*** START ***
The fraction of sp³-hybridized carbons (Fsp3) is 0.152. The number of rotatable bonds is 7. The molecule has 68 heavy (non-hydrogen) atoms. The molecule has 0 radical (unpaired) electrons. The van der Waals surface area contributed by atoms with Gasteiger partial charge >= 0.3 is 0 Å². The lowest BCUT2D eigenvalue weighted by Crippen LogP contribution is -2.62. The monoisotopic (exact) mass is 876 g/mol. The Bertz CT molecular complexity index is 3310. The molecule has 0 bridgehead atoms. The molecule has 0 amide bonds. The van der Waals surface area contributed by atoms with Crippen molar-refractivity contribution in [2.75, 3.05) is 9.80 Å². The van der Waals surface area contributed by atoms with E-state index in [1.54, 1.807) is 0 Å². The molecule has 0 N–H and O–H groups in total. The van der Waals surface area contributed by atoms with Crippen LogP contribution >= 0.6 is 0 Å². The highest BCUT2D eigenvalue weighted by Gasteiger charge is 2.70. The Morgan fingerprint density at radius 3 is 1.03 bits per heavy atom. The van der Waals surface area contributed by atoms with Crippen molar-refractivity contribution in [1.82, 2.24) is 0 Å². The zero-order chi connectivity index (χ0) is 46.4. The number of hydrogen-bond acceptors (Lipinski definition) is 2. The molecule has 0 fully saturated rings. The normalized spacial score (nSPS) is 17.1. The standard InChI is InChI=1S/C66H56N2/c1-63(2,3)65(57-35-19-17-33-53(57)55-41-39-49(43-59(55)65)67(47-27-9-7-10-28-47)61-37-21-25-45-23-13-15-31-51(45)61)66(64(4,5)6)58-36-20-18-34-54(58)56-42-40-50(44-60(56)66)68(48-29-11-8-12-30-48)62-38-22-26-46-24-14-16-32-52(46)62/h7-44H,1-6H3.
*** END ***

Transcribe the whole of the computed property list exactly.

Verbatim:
The fraction of sp³-hybridized carbons (Fsp3) is 0.152. The number of rotatable bonds is 7. The molecule has 68 heavy (non-hydrogen) atoms. The molecule has 0 radical (unpaired) electrons. The van der Waals surface area contributed by atoms with Gasteiger partial charge >= 0.3 is 0 Å². The lowest BCUT2D eigenvalue weighted by Crippen LogP contribution is -2.62. The monoisotopic (exact) mass is 876 g/mol. The Bertz CT molecular complexity index is 3310. The molecule has 0 bridgehead atoms. The molecule has 0 amide bonds. The van der Waals surface area contributed by atoms with Crippen molar-refractivity contribution in [2.75, 3.05) is 9.80 Å². The van der Waals surface area contributed by atoms with E-state index in [1.54, 1.807) is 0 Å². The molecule has 0 N–H and O–H groups in total. The van der Waals surface area contributed by atoms with Crippen LogP contribution >= 0.6 is 0 Å². The highest BCUT2D eigenvalue weighted by Gasteiger charge is 2.70. The Morgan fingerprint density at radius 3 is 1.03 bits per heavy atom. The van der Waals surface area contributed by atoms with Crippen molar-refractivity contribution in [1.82, 2.24) is 0 Å². The zero-order chi connectivity index (χ0) is 46.4. The number of hydrogen-bond acceptors (Lipinski definition) is 2. The molecule has 0 fully saturated rings. The normalized spacial score (nSPS) is 17.1. The standard InChI is InChI=1S/C66H56N2/c1-63(2,3)65(57-35-19-17-33-53(57)55-41-39-49(43-59(55)65)67(47-27-9-7-10-28-47)61-37-21-25-45-23-13-15-31-51(45)61)66(64(4,5)6)58-36-20-18-34-54(58)56-42-40-50(44-60(56)66)68(48-29-11-8-12-30-48)62-38-22-26-46-24-14-16-32-52(46)62/h7-44H,1-6H3.